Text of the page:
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Deeper Daniels

Your selection of Generation WWJD as "Daniels of the Year" (Dec. 18) is tremendously encouraging. Daniel and his friends did not accept the norms of their day when asked to imitate the culture around them. Likewise, your Daniels are looking deeper than many of their Christian contemporaries. It will be wonderful when these who want to know Jesus as deeply as He has been revealed in the Word of God are the leaders of tomorrow's churches. - Greg Leaman, Ft. Collins, Colo.

Less excited

I was excited to see an article in WORLD about agriculture ("Farm reform fumble," Dec. 11). I was less excited about your simplistic answer to solving the problems farmers face; namely, let free enterprise run its course so the taxpayers' burden can be relieved and so the poor can afford to buy food. The Freedom To Farm Act may have worked if we on the land were protected from the near-monopolies of corporate agriculture, whom we buy our supplies from and sell our products to. Note that although the price of some commodities recently dropped 60 percent, prices at the store didn't drop and in many cases probably rose. - Brent Kalfell, Terry, Mont.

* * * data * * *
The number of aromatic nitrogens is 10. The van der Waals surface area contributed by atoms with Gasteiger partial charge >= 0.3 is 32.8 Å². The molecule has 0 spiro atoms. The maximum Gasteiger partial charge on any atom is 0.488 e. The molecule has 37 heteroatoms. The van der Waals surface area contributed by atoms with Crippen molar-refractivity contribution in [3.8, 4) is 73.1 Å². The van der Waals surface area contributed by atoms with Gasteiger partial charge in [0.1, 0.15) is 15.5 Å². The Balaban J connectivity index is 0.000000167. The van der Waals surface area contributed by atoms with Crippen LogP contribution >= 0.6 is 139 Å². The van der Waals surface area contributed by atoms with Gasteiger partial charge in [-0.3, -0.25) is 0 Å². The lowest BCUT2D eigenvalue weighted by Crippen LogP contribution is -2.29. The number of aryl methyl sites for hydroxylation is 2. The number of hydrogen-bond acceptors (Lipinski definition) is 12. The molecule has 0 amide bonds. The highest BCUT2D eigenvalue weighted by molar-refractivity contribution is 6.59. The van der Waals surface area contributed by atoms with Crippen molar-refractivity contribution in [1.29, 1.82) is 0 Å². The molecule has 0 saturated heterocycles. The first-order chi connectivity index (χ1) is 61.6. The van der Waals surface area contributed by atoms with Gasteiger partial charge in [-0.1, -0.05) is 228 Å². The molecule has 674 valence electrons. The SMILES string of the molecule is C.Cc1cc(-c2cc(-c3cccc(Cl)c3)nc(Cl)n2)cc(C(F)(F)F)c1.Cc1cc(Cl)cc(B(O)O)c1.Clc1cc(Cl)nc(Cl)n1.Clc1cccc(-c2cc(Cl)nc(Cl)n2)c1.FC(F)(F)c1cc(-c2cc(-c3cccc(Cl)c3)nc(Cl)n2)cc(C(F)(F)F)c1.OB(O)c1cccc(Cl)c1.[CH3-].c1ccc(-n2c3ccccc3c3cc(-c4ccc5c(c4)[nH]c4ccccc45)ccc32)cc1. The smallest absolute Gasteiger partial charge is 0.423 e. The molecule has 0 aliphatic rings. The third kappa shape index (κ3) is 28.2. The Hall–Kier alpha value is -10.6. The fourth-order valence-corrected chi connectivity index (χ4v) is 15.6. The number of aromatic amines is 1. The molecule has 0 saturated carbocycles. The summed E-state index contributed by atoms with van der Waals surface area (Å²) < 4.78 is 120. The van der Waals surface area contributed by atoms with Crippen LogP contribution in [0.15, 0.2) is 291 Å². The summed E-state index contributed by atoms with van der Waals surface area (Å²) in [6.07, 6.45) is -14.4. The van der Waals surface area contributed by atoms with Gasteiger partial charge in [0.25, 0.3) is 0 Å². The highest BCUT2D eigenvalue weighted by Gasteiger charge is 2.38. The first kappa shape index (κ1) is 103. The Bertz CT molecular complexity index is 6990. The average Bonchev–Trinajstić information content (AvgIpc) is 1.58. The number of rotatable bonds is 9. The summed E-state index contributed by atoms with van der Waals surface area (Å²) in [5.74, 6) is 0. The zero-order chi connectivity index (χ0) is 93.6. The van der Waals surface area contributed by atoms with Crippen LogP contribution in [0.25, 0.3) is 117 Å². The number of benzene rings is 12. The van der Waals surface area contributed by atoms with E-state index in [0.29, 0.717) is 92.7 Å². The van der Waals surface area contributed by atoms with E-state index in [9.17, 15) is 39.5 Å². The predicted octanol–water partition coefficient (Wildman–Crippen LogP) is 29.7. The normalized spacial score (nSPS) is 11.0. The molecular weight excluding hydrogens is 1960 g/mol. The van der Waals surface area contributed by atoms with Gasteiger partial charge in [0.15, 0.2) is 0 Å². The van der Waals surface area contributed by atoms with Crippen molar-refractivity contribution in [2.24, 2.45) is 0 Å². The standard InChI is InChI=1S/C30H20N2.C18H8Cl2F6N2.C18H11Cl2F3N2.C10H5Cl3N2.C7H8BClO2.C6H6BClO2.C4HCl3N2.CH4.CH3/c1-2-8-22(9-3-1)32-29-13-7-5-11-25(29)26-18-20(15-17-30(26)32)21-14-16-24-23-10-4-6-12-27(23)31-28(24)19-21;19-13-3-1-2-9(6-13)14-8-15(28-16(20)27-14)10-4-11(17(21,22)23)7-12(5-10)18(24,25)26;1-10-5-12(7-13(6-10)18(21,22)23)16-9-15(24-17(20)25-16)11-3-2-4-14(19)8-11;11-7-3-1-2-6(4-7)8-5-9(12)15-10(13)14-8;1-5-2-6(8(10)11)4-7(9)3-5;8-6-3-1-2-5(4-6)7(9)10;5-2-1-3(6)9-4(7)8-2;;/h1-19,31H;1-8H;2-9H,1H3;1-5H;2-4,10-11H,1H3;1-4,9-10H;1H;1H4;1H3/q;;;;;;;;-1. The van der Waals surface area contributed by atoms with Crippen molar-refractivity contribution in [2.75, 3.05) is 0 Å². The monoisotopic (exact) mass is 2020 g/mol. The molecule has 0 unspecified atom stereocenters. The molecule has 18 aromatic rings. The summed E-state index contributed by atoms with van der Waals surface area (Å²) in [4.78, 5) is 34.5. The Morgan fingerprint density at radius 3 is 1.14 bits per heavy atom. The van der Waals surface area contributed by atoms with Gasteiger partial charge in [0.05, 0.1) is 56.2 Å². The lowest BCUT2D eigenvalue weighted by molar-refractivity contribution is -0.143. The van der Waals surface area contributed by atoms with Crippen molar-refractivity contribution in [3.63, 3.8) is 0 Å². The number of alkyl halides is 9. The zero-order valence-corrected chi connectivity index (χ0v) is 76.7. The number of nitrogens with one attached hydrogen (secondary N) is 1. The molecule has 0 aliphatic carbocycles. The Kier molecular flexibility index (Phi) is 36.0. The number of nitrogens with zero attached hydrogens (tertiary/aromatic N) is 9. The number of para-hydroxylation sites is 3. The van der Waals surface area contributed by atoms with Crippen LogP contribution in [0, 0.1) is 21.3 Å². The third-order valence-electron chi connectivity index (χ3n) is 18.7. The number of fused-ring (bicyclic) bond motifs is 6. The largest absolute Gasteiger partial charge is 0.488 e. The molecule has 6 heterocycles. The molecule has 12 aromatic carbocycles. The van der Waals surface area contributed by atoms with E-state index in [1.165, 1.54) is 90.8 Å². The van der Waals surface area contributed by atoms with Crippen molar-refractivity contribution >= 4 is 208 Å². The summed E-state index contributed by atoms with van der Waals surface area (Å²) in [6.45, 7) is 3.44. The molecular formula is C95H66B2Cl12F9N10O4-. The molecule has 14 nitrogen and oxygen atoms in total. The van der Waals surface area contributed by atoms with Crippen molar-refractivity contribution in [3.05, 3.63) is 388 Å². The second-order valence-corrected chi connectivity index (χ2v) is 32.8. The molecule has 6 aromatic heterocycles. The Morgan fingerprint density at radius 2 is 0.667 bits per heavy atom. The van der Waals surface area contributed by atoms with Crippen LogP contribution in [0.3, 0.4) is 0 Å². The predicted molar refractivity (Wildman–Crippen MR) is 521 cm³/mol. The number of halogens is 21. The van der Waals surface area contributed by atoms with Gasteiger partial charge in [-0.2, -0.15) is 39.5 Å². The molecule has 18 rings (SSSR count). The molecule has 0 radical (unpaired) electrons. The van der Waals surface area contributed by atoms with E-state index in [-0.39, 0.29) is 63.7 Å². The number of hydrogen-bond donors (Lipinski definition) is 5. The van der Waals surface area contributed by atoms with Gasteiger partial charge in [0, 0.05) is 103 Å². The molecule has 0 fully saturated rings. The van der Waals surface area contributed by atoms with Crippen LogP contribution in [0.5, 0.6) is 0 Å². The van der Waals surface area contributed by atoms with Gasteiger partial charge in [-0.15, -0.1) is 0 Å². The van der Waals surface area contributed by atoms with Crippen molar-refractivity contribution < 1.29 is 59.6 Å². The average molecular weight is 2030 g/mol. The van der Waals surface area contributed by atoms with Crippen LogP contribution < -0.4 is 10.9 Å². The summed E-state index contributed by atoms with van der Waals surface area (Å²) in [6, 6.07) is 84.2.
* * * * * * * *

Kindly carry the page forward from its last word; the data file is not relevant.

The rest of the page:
Then and now

Farmers are receiving late 1970s prices for their commodities but facing 1999-level expenses. Government assistance would not be needed if farmers were getting prices for their farm commodities that reflected 1999 operating realities. - Larry Dick, Fort Mill, S.C.

Life and death

I read "Now no condemnation?" (Dec. 25/Jan. 1) regarding the Joint Declaration on the Doctrine of Justification with avid interest. Thank God for cool heads and theologically trained minds that can analyze and comment with what appears to be a sense of detachment, a cerebral, dispassionate, and doctrinal perspective. Not so for me. For me the issue is life and death and whether I can live each hour in peace or not. Either I am justified entirely by His grace without reference to the merit of my works, or I am not justified at all. If justification requires any merit on my part then I am certainly finished. Thank God that I am justified by faith apart from the works of the law and that by grace I am saved through faith. - Keith Budge, Singapore

Warm fuzzies

Thank you for a clear, concise essay on the recent Roman Catholic/Quasi-Lutheran Joint Declaration ("On earth peace?" Dec. 25/Jan. 1). As a Missouri Synod Lutheran I detest being lumped together with the other Lutherans who compromised their faith in order to reconcile with Rome. What happened this past Reformation Day was nothing more than a warm-fuzzy photo-op for both sides. - Steven C. Ward, Niskayuna, N.Y.

Gross misrepresentations